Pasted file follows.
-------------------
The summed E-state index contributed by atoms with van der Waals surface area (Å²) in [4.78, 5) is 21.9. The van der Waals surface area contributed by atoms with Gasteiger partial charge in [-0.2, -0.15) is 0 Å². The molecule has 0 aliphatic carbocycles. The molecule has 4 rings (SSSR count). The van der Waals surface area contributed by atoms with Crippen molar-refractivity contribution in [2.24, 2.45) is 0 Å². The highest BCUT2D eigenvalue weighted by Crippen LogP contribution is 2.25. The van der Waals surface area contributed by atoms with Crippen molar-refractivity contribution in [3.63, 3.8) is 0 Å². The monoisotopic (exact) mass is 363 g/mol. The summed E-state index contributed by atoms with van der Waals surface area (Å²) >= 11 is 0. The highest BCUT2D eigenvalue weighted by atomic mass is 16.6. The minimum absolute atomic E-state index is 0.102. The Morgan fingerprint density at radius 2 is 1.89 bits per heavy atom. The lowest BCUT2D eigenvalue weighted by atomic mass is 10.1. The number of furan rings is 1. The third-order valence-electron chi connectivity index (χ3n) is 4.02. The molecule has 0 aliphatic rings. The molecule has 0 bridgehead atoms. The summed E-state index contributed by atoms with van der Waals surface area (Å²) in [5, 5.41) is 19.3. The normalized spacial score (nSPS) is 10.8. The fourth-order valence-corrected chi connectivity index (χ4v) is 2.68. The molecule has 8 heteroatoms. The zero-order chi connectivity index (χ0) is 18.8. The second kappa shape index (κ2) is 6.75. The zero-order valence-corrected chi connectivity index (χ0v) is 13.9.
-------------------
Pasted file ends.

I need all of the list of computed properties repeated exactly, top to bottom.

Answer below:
The summed E-state index contributed by atoms with van der Waals surface area (Å²) in [4.78, 5) is 21.9. The van der Waals surface area contributed by atoms with Gasteiger partial charge in [-0.2, -0.15) is 0 Å². The molecule has 0 aliphatic carbocycles. The molecule has 4 rings (SSSR count). The van der Waals surface area contributed by atoms with Crippen molar-refractivity contribution in [2.24, 2.45) is 0 Å². The highest BCUT2D eigenvalue weighted by Crippen LogP contribution is 2.25. The van der Waals surface area contributed by atoms with Crippen molar-refractivity contribution in [3.63, 3.8) is 0 Å². The monoisotopic (exact) mass is 363 g/mol. The summed E-state index contributed by atoms with van der Waals surface area (Å²) >= 11 is 0. The highest BCUT2D eigenvalue weighted by atomic mass is 16.6. The minimum absolute atomic E-state index is 0.102. The Morgan fingerprint density at radius 2 is 1.89 bits per heavy atom. The lowest BCUT2D eigenvalue weighted by atomic mass is 10.1. The number of furan rings is 1. The third-order valence-electron chi connectivity index (χ3n) is 4.02. The molecule has 0 aliphatic rings. The molecule has 0 bridgehead atoms. The summed E-state index contributed by atoms with van der Waals surface area (Å²) in [5, 5.41) is 19.3. The normalized spacial score (nSPS) is 10.8. The fourth-order valence-corrected chi connectivity index (χ4v) is 2.68. The molecule has 8 heteroatoms. The zero-order chi connectivity index (χ0) is 18.8. The second kappa shape index (κ2) is 6.75. The zero-order valence-corrected chi connectivity index (χ0v) is 13.9.